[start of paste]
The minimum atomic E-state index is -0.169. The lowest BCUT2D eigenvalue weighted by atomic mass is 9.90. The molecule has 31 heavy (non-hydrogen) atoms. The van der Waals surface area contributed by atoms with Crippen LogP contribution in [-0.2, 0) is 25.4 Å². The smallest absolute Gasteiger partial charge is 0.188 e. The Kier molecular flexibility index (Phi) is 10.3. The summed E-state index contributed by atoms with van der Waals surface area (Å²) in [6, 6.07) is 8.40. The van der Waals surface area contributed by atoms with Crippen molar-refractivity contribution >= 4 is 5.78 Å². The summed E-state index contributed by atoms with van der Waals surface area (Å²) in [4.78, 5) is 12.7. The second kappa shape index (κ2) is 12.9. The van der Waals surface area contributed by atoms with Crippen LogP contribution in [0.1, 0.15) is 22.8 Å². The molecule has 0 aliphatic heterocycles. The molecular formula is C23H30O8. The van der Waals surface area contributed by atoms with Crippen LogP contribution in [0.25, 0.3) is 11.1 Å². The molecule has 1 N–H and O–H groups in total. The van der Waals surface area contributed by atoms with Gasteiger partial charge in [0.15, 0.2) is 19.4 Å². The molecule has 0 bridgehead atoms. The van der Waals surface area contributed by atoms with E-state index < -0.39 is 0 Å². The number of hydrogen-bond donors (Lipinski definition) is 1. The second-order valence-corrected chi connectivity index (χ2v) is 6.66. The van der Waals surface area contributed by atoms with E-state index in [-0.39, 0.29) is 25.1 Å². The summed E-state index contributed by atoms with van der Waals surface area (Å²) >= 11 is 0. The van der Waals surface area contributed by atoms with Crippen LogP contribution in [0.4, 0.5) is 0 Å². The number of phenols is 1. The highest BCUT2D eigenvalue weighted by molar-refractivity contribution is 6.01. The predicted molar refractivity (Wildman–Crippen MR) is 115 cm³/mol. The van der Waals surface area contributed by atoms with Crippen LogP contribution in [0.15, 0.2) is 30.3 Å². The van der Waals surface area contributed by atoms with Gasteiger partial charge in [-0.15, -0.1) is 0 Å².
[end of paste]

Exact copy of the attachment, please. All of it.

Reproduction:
The minimum atomic E-state index is -0.169. The lowest BCUT2D eigenvalue weighted by atomic mass is 9.90. The molecule has 31 heavy (non-hydrogen) atoms. The van der Waals surface area contributed by atoms with Crippen LogP contribution in [-0.2, 0) is 25.4 Å². The smallest absolute Gasteiger partial charge is 0.188 e. The Kier molecular flexibility index (Phi) is 10.3. The summed E-state index contributed by atoms with van der Waals surface area (Å²) in [6, 6.07) is 8.40. The van der Waals surface area contributed by atoms with Crippen molar-refractivity contribution >= 4 is 5.78 Å². The summed E-state index contributed by atoms with van der Waals surface area (Å²) in [4.78, 5) is 12.7. The second kappa shape index (κ2) is 12.9. The van der Waals surface area contributed by atoms with Crippen LogP contribution in [0.1, 0.15) is 22.8 Å². The molecule has 0 aliphatic heterocycles. The molecular formula is C23H30O8. The van der Waals surface area contributed by atoms with Crippen LogP contribution in [0.25, 0.3) is 11.1 Å². The molecule has 1 N–H and O–H groups in total. The van der Waals surface area contributed by atoms with Gasteiger partial charge in [0.15, 0.2) is 19.4 Å². The molecule has 0 bridgehead atoms. The van der Waals surface area contributed by atoms with E-state index < -0.39 is 0 Å². The number of hydrogen-bond donors (Lipinski definition) is 1. The second-order valence-corrected chi connectivity index (χ2v) is 6.66. The van der Waals surface area contributed by atoms with E-state index in [-0.39, 0.29) is 25.1 Å². The summed E-state index contributed by atoms with van der Waals surface area (Å²) >= 11 is 0. The van der Waals surface area contributed by atoms with Crippen LogP contribution in [0.4, 0.5) is 0 Å². The number of phenols is 1. The highest BCUT2D eigenvalue weighted by molar-refractivity contribution is 6.01. The predicted molar refractivity (Wildman–Crippen MR) is 115 cm³/mol. The van der Waals surface area contributed by atoms with Crippen LogP contribution in [0.15, 0.2) is 30.3 Å². The van der Waals surface area contributed by atoms with Gasteiger partial charge in [-0.15, -0.1) is 0 Å².